The basic distinction of female and male is established by which gametes they produce, but the pressures of evolution and the resulting requirements of growth, physiology, and behavior often lead to greater differentiation between the sexes. In many mammals, this leads to males being larger than females, but the inverse is true for many insects. And though some birds display striking differences between males and females, others require close anatomical examination to distinguish the sexes. Just because the sexes can look different doesn’t mean they must look different.
It is important to note that female and male are far from exclusive states. Many sexually reproducing species exist as hermaphrodites, either producing both eggs and sperm at the same time, or producing only one type of gamete at a time, and either switching once during their life or being able to switch back and forth. Those that do produce both gametes at the same time can be further divided into those whose eggs and sperm are not fertile between each other, and those whose are. These latter species can literally go fornicate themselves.
So why do men and women exist? For the same reason that birds and bees, fish and fowl, and turtles and trees exist: the vagaries of evolution. At some point a split happened by chance, it worked well enough for the purposes of reproduction, and now we’re stuck with it. Vive la différence!, sure, but in the end it’s just gametes, and we’re just people.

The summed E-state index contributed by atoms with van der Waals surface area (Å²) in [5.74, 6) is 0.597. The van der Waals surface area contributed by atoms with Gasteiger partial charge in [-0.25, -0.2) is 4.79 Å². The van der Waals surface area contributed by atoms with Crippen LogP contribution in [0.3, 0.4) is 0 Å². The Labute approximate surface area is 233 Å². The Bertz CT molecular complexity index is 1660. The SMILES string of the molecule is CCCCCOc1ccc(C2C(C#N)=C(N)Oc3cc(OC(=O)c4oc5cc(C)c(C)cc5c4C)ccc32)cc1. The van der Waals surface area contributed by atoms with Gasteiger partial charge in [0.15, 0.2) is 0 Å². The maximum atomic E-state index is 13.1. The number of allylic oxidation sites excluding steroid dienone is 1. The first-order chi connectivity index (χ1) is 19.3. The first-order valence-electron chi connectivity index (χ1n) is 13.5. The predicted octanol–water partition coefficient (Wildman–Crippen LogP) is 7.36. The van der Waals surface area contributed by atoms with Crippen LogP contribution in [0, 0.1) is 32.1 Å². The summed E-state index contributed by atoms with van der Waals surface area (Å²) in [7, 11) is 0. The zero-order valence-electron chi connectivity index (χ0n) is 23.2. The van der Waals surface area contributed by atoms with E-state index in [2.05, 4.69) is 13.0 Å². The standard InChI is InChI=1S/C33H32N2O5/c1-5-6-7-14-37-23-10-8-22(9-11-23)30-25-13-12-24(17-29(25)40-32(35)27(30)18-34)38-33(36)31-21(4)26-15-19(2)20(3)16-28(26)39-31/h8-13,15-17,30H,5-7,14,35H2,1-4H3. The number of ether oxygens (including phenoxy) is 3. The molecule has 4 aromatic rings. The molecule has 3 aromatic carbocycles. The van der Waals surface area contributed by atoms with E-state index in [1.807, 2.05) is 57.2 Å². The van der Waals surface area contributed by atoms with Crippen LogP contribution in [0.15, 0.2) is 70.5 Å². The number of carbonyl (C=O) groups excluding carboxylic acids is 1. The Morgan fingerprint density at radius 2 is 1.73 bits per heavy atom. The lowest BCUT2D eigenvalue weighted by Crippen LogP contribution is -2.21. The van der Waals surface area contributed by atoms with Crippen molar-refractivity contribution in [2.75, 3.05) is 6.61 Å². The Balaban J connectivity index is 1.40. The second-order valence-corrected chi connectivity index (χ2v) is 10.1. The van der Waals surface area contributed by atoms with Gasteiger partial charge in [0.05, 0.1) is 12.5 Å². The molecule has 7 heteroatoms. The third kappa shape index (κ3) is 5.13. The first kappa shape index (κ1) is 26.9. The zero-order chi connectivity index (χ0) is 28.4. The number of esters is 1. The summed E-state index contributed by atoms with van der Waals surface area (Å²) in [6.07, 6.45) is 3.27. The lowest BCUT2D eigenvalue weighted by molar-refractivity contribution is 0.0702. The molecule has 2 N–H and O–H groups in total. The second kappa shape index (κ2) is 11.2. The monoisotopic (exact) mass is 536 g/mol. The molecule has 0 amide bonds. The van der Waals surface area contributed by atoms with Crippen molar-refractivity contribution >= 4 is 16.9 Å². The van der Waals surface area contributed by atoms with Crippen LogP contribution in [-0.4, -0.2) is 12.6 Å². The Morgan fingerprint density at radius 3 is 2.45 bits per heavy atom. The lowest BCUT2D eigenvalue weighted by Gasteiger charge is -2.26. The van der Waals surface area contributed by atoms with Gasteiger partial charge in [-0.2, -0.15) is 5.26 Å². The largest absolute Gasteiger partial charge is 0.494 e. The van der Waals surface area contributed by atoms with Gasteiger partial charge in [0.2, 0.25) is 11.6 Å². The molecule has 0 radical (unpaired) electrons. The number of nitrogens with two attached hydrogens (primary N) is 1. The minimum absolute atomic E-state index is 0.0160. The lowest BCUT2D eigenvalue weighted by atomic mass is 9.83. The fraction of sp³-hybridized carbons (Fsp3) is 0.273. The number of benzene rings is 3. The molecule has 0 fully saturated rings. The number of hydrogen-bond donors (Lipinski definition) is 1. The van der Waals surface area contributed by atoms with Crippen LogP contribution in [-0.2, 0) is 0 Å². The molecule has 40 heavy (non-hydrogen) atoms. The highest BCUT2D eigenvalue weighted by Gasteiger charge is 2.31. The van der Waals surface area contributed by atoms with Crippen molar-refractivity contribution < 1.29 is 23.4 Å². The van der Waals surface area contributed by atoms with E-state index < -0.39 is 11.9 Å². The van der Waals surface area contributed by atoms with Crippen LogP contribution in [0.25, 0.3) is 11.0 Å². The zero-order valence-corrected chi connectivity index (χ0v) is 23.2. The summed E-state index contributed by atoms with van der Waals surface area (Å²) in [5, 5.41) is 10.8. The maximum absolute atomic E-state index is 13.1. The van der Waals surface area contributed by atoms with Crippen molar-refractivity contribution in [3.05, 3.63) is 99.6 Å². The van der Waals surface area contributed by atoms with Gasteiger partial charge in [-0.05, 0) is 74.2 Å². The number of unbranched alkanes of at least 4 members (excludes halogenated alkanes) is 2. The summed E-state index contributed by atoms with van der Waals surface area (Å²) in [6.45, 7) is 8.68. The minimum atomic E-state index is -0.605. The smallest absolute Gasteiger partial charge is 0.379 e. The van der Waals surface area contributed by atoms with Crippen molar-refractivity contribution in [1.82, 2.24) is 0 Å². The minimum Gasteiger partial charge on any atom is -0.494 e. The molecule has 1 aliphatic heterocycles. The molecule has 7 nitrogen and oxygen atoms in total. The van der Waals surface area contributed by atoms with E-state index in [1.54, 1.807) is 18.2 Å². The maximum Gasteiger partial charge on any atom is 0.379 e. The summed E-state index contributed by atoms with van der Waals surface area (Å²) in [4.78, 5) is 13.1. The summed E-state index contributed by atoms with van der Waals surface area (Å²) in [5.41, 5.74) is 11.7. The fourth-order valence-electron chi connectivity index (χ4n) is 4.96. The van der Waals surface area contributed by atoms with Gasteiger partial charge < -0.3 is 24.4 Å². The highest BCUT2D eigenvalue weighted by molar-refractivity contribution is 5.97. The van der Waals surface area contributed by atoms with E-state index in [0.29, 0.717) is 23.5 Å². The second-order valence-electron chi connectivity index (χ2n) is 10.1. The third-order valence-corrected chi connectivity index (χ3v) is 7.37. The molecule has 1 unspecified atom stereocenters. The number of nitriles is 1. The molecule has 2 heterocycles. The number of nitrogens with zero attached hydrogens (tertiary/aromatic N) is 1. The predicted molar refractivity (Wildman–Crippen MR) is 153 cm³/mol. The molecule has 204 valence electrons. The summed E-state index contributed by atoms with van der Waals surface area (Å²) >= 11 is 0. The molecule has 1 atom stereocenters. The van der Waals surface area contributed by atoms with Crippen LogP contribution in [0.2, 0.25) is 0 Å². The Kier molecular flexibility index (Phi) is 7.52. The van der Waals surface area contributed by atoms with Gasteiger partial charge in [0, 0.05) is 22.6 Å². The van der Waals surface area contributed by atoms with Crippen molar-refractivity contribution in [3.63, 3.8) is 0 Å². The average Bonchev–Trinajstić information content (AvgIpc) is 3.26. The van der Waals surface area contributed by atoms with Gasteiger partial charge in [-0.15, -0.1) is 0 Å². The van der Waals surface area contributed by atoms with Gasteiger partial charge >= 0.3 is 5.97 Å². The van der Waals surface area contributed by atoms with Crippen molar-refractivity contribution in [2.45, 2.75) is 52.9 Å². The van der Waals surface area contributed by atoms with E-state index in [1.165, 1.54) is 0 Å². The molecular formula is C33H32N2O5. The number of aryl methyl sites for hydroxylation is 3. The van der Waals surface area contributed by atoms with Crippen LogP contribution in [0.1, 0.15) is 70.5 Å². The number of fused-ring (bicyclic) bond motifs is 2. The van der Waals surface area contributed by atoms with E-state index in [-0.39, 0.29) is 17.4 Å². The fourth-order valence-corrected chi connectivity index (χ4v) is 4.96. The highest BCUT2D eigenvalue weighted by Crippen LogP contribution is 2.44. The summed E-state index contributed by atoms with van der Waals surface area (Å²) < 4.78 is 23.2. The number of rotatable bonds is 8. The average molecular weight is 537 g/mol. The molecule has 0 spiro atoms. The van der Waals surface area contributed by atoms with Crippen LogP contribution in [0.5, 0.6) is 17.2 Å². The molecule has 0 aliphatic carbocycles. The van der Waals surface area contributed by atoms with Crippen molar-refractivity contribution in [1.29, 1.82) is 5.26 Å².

Further reading, suitable for those with some background in biology:
[Update on 09/02/15] Bdelloid rotifers are a type of tiny animal that were thought to have managed without sexual reproduction for a long time. They were thus considered highly interesting for somehow avoiding the negative consequences of asexual reproduction. But it turns out that much like Ashley Madison users, they were just sneaking around and getting busy in secret. Also like Ashley Madison users, they’ve now been found out.
Praveer Sharma obtained a PhD in Molecular Genetics at the University of Toronto, where he studied how tissues are organized in developing animals. He is now a post-doctoral fellow at the University of California, Irvine, where he studies craniofacial skeletogenesis, which frequently involves shooting lasers at innocent little fish. He tweets once in a while @writermagant.